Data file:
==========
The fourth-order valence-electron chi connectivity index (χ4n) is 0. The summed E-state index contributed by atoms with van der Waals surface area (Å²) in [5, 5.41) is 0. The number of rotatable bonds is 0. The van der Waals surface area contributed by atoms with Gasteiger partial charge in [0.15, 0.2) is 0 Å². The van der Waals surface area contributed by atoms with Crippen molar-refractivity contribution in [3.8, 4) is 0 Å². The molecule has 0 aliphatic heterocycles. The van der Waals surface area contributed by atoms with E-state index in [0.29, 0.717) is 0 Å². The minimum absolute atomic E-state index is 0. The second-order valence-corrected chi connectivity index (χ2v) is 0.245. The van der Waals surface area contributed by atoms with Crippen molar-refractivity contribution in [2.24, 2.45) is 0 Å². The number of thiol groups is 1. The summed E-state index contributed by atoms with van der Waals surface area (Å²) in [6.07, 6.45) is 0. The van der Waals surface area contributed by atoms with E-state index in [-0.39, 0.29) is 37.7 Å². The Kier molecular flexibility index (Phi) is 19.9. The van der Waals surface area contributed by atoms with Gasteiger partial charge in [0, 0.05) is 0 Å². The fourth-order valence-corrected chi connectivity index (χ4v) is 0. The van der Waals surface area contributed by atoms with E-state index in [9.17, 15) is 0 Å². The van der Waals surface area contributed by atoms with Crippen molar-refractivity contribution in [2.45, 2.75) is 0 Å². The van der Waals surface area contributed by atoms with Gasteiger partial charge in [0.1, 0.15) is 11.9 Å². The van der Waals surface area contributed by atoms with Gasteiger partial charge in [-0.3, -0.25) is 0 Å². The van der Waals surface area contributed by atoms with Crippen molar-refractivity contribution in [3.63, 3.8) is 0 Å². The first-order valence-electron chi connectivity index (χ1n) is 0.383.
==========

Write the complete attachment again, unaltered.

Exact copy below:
The fourth-order valence-electron chi connectivity index (χ4n) is 0. The summed E-state index contributed by atoms with van der Waals surface area (Å²) in [5, 5.41) is 0. The number of rotatable bonds is 0. The van der Waals surface area contributed by atoms with Gasteiger partial charge in [0.15, 0.2) is 0 Å². The van der Waals surface area contributed by atoms with Crippen molar-refractivity contribution in [3.8, 4) is 0 Å². The molecule has 0 aliphatic heterocycles. The van der Waals surface area contributed by atoms with E-state index in [0.29, 0.717) is 0 Å². The minimum absolute atomic E-state index is 0. The second-order valence-corrected chi connectivity index (χ2v) is 0.245. The van der Waals surface area contributed by atoms with Crippen molar-refractivity contribution in [2.24, 2.45) is 0 Å². The number of thiol groups is 1. The summed E-state index contributed by atoms with van der Waals surface area (Å²) in [6.07, 6.45) is 0. The van der Waals surface area contributed by atoms with E-state index in [-0.39, 0.29) is 37.7 Å². The Kier molecular flexibility index (Phi) is 19.9. The van der Waals surface area contributed by atoms with Gasteiger partial charge in [0, 0.05) is 0 Å². The fourth-order valence-corrected chi connectivity index (χ4v) is 0. The van der Waals surface area contributed by atoms with E-state index in [9.17, 15) is 0 Å². The van der Waals surface area contributed by atoms with Crippen molar-refractivity contribution in [2.45, 2.75) is 0 Å². The van der Waals surface area contributed by atoms with Gasteiger partial charge in [0.1, 0.15) is 11.9 Å². The van der Waals surface area contributed by atoms with Gasteiger partial charge in [-0.3, -0.25) is 0 Å². The van der Waals surface area contributed by atoms with Crippen molar-refractivity contribution in [3.63, 3.8) is 0 Å². The first-order valence-electron chi connectivity index (χ1n) is 0.383.